In Project 8, we adopt the dictum of Arthur Schawlow: "Never measure anything but frequency!" In this case, we take advantage of the motion of charged particles in magnetic fields to make a measurement of their energies. In a constant magnetic field, an electron undergoes cyclotron motion. This occurs at a frequency that depends on the kinetic energy of the electron. Thus, a precise measurement of the frequency amounts to a precise measurement of the energy. In equations, this is denoted as follows:
The behavior described by that equation is shown in the diagram below on the left. Furthermore, we have to trap the electron axially in order to observe it for long enough to measure the cyclotron frequency.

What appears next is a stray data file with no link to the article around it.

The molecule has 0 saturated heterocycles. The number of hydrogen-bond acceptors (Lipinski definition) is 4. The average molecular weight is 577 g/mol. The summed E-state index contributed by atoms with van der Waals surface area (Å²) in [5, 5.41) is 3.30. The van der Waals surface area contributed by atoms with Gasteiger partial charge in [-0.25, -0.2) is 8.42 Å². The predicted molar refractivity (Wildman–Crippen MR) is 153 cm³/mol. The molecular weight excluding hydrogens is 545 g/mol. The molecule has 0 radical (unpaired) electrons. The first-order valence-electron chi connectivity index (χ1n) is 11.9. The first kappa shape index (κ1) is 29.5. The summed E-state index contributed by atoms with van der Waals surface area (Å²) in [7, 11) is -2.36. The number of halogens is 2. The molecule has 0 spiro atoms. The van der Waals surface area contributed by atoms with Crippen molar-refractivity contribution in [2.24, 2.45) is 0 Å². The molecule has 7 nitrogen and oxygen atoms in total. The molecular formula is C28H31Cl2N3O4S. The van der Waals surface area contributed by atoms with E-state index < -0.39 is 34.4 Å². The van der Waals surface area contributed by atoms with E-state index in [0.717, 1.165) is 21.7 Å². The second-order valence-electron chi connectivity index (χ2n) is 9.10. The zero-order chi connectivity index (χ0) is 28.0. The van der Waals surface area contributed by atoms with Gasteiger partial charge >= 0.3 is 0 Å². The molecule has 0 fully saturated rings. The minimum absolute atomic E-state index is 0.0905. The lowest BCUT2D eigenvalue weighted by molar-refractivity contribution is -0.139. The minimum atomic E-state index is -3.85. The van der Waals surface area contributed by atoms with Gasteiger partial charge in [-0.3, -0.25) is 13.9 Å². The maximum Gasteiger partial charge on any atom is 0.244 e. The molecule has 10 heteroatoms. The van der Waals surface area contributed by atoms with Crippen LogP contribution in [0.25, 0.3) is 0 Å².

Tritium decay, with electron emitted into a uniform magnetic field. Due to the Lorentz force, it undergoes cyclotron motion and moves in a spiral.
As it spirals, the electron emits electromagnetic radiation. Within the uniform magnetic field, we create a magnetic trap so that the electron bounces back and forth as it spirals, allowing us to observe it for long enough.
As one might imagine, the amount of radiation from a single electron spiraling through space is tiny. For a freely-radiating electron undergoing cyclotron motion, the total power radiated is given by the Larmor formula. For a 1 T magnetic field, the amount of power radiated by 18.6 keV electrons is approximately 1 fW at ~26 GHz. The power radiated is given by the following formula: